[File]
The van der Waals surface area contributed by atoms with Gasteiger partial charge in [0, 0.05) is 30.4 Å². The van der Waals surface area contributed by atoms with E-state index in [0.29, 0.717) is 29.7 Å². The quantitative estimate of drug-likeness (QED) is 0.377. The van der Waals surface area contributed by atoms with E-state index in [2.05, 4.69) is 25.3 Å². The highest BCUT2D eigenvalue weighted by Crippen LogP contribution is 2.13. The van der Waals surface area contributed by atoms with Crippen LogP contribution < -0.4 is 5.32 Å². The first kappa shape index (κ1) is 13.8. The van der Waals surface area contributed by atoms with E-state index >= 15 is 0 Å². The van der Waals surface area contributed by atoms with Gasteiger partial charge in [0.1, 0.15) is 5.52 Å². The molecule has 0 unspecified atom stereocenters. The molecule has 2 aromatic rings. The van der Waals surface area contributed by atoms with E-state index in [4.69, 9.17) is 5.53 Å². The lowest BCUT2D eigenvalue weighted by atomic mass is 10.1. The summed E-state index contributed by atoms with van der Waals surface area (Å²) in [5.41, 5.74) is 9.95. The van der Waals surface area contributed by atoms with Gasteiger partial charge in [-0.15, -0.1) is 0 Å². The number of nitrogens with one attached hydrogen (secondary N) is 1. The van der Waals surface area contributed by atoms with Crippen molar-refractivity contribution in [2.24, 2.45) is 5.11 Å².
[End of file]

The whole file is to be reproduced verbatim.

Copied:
The van der Waals surface area contributed by atoms with Gasteiger partial charge in [0, 0.05) is 30.4 Å². The van der Waals surface area contributed by atoms with E-state index in [0.29, 0.717) is 29.7 Å². The quantitative estimate of drug-likeness (QED) is 0.377. The van der Waals surface area contributed by atoms with E-state index in [2.05, 4.69) is 25.3 Å². The highest BCUT2D eigenvalue weighted by Crippen LogP contribution is 2.13. The van der Waals surface area contributed by atoms with Crippen LogP contribution < -0.4 is 5.32 Å². The first kappa shape index (κ1) is 13.8. The van der Waals surface area contributed by atoms with E-state index >= 15 is 0 Å². The van der Waals surface area contributed by atoms with Gasteiger partial charge in [0.1, 0.15) is 5.52 Å². The molecule has 0 unspecified atom stereocenters. The molecule has 2 aromatic rings. The van der Waals surface area contributed by atoms with E-state index in [4.69, 9.17) is 5.53 Å². The lowest BCUT2D eigenvalue weighted by atomic mass is 10.1. The summed E-state index contributed by atoms with van der Waals surface area (Å²) in [5.41, 5.74) is 9.95. The van der Waals surface area contributed by atoms with Gasteiger partial charge in [-0.15, -0.1) is 0 Å². The number of nitrogens with one attached hydrogen (secondary N) is 1. The van der Waals surface area contributed by atoms with Crippen molar-refractivity contribution in [2.24, 2.45) is 5.11 Å².